Throughout my award-winning, "Jerusalem" trilogy and my newer books lifestyle in Outremer is depicted as realistically as possible.

                                                                                                                               Best Biography 2017

 Buy now!                                       Buy now!                                               Buy now!

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Dr. Helena P. Schrader holds a PhD in History.

She is the Chief Editor of the Real Crusades History Blog.
She is an award-winning novelist and author of numerous books both fiction and non-fiction. Her three-part biography of Balian d'Ibelin won a total of 14 literary accolades. Her current series describes the civil war in Outremer between Emperor Frederick and the barons led by John d'Ibelin the Lord of Beirut. Dr. Schrader is also working on a non-fiction book describing the crusader kingdoms. You can find out more at:

Thursday, August 1, 2019

Byzantinum and the Crusades Part IV: Humiliation and Reconcilation

It is easy to conceive of the crusades as a conflict between Latin Christian West and the Muslim Middle East, forgetting that between these two geographic/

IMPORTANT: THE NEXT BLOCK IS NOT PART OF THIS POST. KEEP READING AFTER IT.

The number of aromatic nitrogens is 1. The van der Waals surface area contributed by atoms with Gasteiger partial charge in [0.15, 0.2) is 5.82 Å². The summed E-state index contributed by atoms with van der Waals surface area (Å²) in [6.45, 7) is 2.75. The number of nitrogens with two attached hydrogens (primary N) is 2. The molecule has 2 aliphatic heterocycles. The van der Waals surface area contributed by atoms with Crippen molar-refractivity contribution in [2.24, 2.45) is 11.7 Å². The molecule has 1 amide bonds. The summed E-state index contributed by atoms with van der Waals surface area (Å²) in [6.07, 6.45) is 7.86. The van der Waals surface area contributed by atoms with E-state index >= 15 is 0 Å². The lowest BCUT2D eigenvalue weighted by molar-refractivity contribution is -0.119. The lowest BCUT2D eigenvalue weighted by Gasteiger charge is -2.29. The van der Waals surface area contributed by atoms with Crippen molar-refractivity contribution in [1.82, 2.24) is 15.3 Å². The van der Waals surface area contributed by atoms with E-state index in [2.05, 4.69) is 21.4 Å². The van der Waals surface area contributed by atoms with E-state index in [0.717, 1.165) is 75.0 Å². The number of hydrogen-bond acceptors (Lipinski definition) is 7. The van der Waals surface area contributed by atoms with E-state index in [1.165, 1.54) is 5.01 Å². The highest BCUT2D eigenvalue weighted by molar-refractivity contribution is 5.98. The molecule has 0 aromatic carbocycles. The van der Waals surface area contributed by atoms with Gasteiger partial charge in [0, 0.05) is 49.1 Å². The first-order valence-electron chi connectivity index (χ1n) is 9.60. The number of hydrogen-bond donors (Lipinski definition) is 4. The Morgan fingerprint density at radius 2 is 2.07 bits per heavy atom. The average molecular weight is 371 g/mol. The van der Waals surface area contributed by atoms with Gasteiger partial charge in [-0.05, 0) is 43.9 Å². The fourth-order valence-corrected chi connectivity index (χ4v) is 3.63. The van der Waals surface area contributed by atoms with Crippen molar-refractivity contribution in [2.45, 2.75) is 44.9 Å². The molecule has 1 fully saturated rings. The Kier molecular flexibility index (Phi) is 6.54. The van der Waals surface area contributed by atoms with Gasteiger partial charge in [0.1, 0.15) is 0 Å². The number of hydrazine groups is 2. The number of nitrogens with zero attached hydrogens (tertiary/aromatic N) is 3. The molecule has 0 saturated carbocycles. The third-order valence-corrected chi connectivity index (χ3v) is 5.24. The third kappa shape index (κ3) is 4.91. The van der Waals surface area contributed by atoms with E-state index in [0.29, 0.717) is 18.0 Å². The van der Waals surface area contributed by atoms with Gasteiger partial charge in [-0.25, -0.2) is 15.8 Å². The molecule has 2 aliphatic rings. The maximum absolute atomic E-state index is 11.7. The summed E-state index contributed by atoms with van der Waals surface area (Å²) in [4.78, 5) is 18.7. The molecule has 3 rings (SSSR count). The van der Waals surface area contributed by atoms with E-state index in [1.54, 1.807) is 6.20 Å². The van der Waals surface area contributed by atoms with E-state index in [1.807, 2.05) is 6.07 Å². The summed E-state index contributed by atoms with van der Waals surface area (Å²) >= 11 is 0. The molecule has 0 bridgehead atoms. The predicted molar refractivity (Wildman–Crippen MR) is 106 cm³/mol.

religious groupings was the Orthodox Christian Byzantine Empire. Yet the latter both triggered the crusades and became a victim of them. Today I conclude my four-part series on the complex role played by Byzantium in the era of the crusades by looking at the Fourth Crusade and its aftermath.


Ironically, while the first three crusades had never been aimed at the capture of Constantinople, persistent Byzantine suspicious that Constantinople was the “real” target of Western armies became a self-fulfilling prophecy at the start of the 13th century. From the perspective of the West, the first hundred years of crusading history had been littered with examples of Byzantine betrayal -- from the failure of the Byzantine Empire to come to the aid of the crusaders at Antioch to Isaac II’s treaty with Saladin at the moment of Jerusalem’s fall. With the notable exception of Manuel I — who contemporary Western chroniclers universally praised — the “Greeks” were seen as treacherous and cowardly. This had led to repeated calls for the seizure of Constantinople starting with Bohemond of Taranto in 1107.  Throughout the 12th century, however, the voices calling for an attack on the "treacherous" and "heretical" "Greeks" had been firmly silenced by crusader leadership.